Most of the stories are good, but due to the uneven nature of this anthology, I recommend it primarily for dedicated Sherlock Holmes fans who will appreciate the rare tales.  Others should use the library, and borrow the volume to read the stories by authors they like.  (I especially recommend the “Modern Victorians” section for casual fans.)

 

 

Book Review: Headaches Can Be Murder

Book Review: Headaches Can Be Murder by Marilyn Rausch & Mary Donlon

Charles “Chip” E. Collingsworth III was supposed to become a neurosurgeon like his father and grandfather before him, but wasn’t suited to being a doctor, so dropped out of medical school.  Three failed marriages later and with his trust fund depleted, Chip wrote a crime novel about famed neurosurgeon John Goodman  investigating “the Cranium Killer” with the FBI, and casting two of his ex-wives as victims.  To his surprise, he found an agent willing to represent the manuscript, and it turned into a best-seller.

Headaches Can Be Murder

On a cross-country trip, Chip stumbled across an abandoned farmhouse in Turners Bend, Iowa, and decided that this would be a good place to write his second book in.   Except that he’s run out of ex-wives he wants to murder (his first wife was much nicer)  and that means he’s out of ideas.  Until one day he falls off a shed, and the ensuing bump on his head gives him a painful inspiration for a possible plotline.  As his real life and novel intertwine, can Chip survive long enough to finish the manuscript?

The gimmick in this book, the first in the Chip Collingsworth series, is that there are two stories unfolding simultaneously.  Chip lives his life in rural Iowa, and as things happen around him, he incorporates versions of them into Dr, Goodman’s quest to find out whether microchips inserted into people’s brains are turning them into killers.  Chip meets an attractive veterinarian, and Dr. Goodman meets an attractive FBI agent.  Chip adopts a golden retriever, and Dr. Goodman does as well.  Not all the things happening in Turners Bend are so benign, however, and Chip winds up doing some investigating himself.

One thing that amused me was Chip constantly being given suggestions on what kind of characters should be in his next book, which just happened to match the persons who suggest them.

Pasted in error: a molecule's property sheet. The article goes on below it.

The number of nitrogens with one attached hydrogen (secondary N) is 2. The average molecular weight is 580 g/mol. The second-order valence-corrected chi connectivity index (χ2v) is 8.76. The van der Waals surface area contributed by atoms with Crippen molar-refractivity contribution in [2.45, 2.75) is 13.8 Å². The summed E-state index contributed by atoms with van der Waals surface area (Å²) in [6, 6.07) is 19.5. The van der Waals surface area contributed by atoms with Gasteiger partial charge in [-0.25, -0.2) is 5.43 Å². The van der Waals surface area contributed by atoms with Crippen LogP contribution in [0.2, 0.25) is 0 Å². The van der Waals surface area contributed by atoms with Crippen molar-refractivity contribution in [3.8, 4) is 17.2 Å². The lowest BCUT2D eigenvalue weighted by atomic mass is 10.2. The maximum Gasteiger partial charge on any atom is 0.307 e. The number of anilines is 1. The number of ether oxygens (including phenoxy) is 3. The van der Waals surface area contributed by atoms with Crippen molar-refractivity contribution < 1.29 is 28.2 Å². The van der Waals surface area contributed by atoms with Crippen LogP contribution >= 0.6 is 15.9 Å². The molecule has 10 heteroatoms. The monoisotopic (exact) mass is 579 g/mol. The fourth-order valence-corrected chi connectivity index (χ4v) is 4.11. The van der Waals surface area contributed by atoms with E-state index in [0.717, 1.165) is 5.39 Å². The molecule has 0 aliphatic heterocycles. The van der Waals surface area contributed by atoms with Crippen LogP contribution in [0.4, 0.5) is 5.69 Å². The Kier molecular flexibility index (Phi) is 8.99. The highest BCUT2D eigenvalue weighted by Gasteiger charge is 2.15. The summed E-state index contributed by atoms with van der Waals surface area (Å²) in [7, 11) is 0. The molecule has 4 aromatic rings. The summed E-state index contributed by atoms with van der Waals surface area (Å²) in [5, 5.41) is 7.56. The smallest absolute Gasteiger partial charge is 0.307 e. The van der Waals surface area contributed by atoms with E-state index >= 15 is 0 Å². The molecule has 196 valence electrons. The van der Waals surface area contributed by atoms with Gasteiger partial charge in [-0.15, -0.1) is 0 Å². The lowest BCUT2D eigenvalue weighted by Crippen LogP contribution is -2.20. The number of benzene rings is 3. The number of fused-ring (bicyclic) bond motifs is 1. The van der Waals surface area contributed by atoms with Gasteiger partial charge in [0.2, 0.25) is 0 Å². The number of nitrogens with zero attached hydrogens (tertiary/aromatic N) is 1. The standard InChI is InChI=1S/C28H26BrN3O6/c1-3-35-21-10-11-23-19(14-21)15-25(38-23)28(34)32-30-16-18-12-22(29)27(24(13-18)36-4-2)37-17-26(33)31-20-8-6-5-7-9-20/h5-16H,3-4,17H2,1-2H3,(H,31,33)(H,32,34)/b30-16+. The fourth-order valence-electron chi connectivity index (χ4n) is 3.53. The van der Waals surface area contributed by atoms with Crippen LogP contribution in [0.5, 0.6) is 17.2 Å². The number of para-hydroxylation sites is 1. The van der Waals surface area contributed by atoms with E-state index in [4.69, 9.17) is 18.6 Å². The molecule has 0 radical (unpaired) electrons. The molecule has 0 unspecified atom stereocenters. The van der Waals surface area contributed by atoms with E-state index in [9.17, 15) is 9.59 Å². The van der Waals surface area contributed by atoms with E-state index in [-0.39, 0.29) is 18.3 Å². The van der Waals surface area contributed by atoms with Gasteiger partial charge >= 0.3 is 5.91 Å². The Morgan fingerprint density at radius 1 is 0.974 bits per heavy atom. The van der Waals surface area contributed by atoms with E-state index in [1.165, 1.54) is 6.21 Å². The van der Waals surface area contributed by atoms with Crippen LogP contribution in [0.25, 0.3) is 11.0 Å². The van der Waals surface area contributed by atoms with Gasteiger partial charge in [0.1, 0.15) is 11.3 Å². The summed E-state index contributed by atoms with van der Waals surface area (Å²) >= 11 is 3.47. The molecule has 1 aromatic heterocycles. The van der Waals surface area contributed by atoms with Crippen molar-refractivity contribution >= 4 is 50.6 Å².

The twin narrative approach is fun, but means that each story gets less character development.  I noticed quite a few spellchecker typos, which would be acceptable in the “fictional” chapters as Chip writes his drafts, but not so much in the “real world” ones.

There are a couple of sex scenes, and a bit of torture in the Goodman section.

Recommended for those wanting to read mysteries with an Iowa connection.

Book Review: The Year’s Best S-F: 5th Annual Edition

Book Review: The Year’s Best S-F: 5th Annual Edition edited by Judith Merrill

This 1960 book features a selection of speculative fiction short stories published during the 1958-60 time period.  Editor Judith Merrill provides an introduction about the concept of wonder, chatty introductions to each story (she doesn’t think much of Kingsley Amis as a literary critic) and an ending summary (as well as a listing of “honorable mention” stories.)

5th Annual World's Best SF

The 22 stories themselves begin with Damon Knight’s “The Handler”, which is a metaphor for Hollywood phoniness, and end with “Me” by Hilbert Schenk, Jr., a humorous poem about the difference between machines and humans (which is as of now, still true.)

The absolute standout in this volume is the original novella version of “Flowers for Algernon” by Daniel Keyes.  Charlie Taylor, a man with developmental disabilities, volunteers for an experimental surgery that increases his intelligence.  Told through Charlie’s own journal, the use of changing vocabulary, literary style and attitude is masterful.  The dawning of a new intellectual world, the disappointment when Charles learns that being smart doesn’t in itself make you happier, and the sinking horror when he discovers that it’s all going away make for a powerful gut punch.